Here’s the important part. If creativity is the ability to connect two unrelated ideas to produce a novel idea with use then we should strive to be what I term “epistemic chameleons.” An epistemic chameleon is an academic version of the most interesting man in the world (the one from the Dos Equis commercials). He shifts from one domain to another seamlessly and is good at applying what he learned in a textbook to the real world and vice versa despite the subject matter.
How can we adopt his personality? A slew of research from the psychology of creativity tells us that taking on different mindsets is helpful. For example, traveling abroad helps us see problems from multiple perspectives and alcohol and sleepiness improve tests of divergent thinking. There are reasons to be skeptical of these findings and the pop-science they influence. Tomorrow, a team of researchers might publish data that proves these results wrong. But it would not negate the benefit of adapting a mindset usually used in one domain to find a creative solution in another domain. This is a hallmark of the epistemic chameleon.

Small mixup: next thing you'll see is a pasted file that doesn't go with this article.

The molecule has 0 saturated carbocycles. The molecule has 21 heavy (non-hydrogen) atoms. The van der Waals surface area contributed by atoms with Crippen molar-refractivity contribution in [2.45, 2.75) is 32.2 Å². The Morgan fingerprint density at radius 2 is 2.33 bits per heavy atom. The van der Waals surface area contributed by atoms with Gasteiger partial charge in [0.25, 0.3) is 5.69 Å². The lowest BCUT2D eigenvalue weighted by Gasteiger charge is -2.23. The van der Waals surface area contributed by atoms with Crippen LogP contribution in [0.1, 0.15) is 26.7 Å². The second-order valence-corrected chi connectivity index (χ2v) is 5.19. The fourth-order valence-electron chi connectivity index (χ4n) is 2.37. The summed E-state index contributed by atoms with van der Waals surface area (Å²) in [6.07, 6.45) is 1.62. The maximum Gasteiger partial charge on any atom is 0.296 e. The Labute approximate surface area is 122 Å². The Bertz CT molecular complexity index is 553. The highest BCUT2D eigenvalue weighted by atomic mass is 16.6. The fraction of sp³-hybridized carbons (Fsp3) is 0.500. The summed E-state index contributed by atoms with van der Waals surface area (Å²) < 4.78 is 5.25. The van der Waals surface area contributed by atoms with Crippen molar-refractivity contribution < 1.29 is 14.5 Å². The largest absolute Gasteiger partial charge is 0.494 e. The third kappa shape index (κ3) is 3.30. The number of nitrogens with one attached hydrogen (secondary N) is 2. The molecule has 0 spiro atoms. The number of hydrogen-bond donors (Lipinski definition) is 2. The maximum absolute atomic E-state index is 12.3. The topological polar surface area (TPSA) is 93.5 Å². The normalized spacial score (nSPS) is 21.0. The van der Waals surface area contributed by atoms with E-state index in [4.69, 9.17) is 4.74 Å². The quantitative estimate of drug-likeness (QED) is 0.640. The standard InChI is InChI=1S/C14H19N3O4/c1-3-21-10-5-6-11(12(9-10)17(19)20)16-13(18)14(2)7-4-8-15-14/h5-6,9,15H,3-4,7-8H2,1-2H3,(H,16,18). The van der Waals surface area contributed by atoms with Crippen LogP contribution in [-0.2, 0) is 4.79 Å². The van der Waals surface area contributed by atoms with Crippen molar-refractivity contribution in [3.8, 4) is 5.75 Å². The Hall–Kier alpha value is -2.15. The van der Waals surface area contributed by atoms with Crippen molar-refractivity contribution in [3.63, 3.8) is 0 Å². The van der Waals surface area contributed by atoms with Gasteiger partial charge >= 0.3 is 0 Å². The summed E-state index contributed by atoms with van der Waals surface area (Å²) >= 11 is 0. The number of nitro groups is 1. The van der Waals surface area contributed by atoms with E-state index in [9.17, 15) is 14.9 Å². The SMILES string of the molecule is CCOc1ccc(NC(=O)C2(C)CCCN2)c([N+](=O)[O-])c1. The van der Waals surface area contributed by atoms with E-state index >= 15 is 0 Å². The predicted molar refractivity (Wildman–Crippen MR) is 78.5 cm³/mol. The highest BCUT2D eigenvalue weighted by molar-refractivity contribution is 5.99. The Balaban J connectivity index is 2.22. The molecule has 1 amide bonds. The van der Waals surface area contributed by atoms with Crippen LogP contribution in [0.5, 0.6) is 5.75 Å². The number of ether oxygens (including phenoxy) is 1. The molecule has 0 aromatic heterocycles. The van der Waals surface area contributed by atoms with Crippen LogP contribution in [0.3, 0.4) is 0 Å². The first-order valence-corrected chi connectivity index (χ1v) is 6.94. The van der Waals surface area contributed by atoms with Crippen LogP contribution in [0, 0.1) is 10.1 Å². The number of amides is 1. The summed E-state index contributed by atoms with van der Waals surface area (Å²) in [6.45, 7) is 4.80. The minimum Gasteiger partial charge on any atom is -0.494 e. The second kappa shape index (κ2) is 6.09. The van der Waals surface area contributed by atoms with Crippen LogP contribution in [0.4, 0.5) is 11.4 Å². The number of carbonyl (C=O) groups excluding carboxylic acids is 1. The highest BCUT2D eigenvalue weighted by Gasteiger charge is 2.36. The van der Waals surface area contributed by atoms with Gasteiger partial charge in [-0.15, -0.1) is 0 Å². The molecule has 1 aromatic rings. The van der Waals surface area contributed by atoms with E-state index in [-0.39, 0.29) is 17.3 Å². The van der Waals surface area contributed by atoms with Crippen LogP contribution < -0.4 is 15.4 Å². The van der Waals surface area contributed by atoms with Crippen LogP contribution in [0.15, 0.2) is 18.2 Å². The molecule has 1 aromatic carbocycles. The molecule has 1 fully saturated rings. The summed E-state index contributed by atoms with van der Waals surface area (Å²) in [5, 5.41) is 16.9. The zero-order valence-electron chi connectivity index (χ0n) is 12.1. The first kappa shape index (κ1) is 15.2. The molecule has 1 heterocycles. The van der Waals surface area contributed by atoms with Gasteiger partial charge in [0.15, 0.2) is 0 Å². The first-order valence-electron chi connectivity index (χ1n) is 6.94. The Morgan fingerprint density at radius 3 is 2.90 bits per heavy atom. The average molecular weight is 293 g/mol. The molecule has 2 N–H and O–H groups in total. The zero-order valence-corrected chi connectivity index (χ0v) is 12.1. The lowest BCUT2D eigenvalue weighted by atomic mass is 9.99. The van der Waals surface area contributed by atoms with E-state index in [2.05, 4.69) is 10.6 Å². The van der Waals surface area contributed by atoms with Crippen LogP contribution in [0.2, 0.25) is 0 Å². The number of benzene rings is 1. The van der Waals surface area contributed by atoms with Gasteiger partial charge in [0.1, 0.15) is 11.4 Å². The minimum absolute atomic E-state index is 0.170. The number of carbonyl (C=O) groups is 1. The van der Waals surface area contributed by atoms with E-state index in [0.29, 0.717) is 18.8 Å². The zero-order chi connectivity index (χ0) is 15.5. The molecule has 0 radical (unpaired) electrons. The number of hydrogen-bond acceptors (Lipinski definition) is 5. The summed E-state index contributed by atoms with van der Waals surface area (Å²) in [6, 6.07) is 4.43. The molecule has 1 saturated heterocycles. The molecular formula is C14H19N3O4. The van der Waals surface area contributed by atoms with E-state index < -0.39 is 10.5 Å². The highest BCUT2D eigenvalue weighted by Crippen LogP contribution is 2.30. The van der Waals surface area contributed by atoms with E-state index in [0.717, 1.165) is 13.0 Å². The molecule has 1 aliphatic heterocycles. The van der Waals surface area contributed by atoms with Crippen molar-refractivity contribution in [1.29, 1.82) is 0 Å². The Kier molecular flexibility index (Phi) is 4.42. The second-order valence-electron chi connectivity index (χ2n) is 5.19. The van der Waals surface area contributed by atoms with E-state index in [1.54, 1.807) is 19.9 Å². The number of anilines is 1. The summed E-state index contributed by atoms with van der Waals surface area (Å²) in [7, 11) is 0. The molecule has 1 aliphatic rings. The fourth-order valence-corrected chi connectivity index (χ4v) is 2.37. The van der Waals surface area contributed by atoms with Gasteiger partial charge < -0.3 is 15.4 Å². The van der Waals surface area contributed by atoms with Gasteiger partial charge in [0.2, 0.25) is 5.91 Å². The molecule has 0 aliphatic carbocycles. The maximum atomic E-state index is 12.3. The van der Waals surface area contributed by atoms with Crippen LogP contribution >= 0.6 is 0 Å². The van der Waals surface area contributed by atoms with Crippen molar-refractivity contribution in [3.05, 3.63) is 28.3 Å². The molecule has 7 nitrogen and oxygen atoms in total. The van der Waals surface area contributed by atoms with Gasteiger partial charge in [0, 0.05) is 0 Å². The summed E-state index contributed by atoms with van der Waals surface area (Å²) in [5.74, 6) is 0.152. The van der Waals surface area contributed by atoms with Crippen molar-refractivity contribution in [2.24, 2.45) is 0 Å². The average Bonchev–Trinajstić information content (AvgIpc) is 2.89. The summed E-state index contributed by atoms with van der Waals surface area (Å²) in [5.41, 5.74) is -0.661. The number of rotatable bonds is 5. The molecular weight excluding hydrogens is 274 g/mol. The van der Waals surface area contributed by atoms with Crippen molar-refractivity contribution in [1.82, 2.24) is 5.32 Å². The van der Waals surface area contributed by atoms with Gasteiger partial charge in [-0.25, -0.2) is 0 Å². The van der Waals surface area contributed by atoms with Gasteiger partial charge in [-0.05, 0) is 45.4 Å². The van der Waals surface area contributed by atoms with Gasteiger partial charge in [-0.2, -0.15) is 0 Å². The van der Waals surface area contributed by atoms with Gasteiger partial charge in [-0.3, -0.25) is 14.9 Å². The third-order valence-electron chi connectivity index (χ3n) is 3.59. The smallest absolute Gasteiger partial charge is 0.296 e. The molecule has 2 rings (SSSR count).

Consider a story from Steve Jobs’ famed Stanford commencement speech. Jobs favorite class was calligraphy. “I learned about serif and sans-serif typefaces, about varying the amount of space between different letter combinations, about what makes great typography great,” he said. None of it had a practical application until he and Steve Wozniak sat down to design to the first Macintosh ten years later. That’s when it all came back to him. He designed all the typography he learned from calligraphy class into the mac, which sold well.